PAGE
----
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Border restrictions tighten again, Ottawa orders PCR tests for trips less than 72 hours

New rules go into effect Dec. 21
peacearch
The Peace Arch border crossing on the afternoon of Tuesday, Nov. 17.

Canadians’ flirtation with easier trips across the border has been short lived, with Ottawa reintroducing requirements for negative COVID-19 PCR tests for trips under 72 hours.

The new measures, announced Friday, come amid concerns over the newly identified Omicron variant, which experts have found to be more transmissible than the dominant Delta variant.

American authorities opened their border to fully vaccinated Canadian travellers on November 8, however, Ottawa still required any travellers coming over the land border to produce a negative PCR test. U.S. authorities have no such requirement for those arriving at their border.

Ottawa lifted that requirement on Nov. 30 before Health Minister Jean-Yves Duclos said Friday the federal government was reintroducing it once again due to the rise of the Omicron variant.

Throughout November, travellers could get their PCR tests taken in Canada, take a trip to the U.S. and then present the negative PCR test taken in Canada to border guards upon returning home.

With the new restrictions set to go into effect Dec. 21, Duclos said tests will now have to be taken outside of Canada.

“Like all measures, this is not a perfect measure but it’s an important one,” the health minister said.

With the Omicron variant spreading to at least 70 countries now, Duclos said the government was lifting the travel bans placed on 10 African countries targeted after Omicron was initially detected in those nations.

Those restrictions will be lifted by end of day Saturday.

“If Omicron replaces Delta, as we’ve seen elsewhere, we could have a much stronger and faster resurgence than we’ve seen before,” said chief public health officer Dr. Theresa Tam, warning health-care systems could be inundated as a result.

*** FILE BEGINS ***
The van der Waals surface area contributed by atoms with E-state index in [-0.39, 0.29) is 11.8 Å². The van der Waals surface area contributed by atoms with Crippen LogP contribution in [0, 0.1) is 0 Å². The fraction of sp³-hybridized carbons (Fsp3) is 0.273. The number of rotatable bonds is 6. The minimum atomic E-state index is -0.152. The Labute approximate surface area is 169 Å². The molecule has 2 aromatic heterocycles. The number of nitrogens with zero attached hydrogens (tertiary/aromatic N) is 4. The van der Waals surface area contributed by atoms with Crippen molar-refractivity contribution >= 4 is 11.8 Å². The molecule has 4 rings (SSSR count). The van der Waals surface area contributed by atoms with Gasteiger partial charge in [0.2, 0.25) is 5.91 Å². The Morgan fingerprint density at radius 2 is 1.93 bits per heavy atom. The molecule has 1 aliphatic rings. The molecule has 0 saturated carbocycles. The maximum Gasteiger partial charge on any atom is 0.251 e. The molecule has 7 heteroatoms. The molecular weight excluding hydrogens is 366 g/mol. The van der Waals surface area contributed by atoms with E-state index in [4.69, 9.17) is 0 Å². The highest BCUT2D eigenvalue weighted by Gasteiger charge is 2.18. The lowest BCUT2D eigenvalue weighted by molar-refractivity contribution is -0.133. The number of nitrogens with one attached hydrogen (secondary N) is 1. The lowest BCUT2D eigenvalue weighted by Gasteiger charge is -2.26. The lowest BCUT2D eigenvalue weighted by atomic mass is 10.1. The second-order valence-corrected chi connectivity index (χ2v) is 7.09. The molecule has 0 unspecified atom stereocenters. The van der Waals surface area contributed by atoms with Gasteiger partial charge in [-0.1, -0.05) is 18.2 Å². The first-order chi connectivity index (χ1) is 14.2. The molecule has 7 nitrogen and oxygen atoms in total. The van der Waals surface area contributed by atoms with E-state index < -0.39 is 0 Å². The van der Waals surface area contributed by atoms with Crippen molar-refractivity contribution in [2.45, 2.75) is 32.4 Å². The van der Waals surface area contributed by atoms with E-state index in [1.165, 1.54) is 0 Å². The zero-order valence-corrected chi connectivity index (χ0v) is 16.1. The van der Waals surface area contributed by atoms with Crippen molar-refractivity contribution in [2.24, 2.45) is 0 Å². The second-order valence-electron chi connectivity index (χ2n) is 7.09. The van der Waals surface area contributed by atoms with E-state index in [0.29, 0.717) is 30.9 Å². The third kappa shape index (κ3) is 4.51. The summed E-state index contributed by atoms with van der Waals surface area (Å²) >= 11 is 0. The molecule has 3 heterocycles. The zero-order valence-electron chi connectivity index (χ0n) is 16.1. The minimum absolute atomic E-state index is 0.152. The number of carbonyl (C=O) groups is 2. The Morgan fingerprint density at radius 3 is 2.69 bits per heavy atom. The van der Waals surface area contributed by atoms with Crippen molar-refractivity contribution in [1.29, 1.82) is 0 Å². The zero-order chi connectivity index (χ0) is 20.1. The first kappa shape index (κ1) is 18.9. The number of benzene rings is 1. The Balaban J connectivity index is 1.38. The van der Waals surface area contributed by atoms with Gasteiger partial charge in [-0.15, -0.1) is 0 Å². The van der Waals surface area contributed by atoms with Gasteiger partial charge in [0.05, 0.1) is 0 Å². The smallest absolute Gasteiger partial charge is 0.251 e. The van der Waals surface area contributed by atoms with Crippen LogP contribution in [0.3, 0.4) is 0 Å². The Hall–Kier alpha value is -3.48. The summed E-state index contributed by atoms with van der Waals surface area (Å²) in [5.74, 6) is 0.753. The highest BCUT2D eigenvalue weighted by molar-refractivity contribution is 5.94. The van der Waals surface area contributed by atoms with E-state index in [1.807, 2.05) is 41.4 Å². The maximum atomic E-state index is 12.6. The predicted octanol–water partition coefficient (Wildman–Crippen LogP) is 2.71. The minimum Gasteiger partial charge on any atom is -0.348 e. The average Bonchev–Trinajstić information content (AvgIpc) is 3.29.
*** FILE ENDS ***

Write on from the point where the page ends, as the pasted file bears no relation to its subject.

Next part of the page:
“It is important to stress that being fully vaccinated and then getting a booster, whether Pfizer [Inc. (NYSE:PFE)]or Moderna [Inc. (NYSE:MRNA)], is expected to provide a reasonable level of protection against infection and likely strong protection against severe illness.”

About 3.5 million Canadians have received a booster dose to date, while the country has 22 million booster doses “in stock,” according to Duclos.

He said another 3.5 million pediatric doses meant for children ages five to 11 are due to arrive in January.

Duclos revealed new COVID-19 testing requirements for travellers arriving at Canadian airports has yet to hit its target of 23,000 tests administered daily. Those travellers must also possess a negative pre-entry test before arriving in Canada.

One week ago 17,000 tests were being administered daily, while that number has risen to 21,000 tests as of Friday. Travellers from the U.S. are exempt from the new testing requirements.

“This situation in the U.S. is different from what we see outside of North America,” he said, referring to the Omicron variant. 

“Per capita, the U.S. officially has about 10 times fewer cases than Canada. Denmark has per capita, 200 times.”

Duclos acknowledged the U.S. data could be “both inaccurate and outdated.”

torton@biv.com

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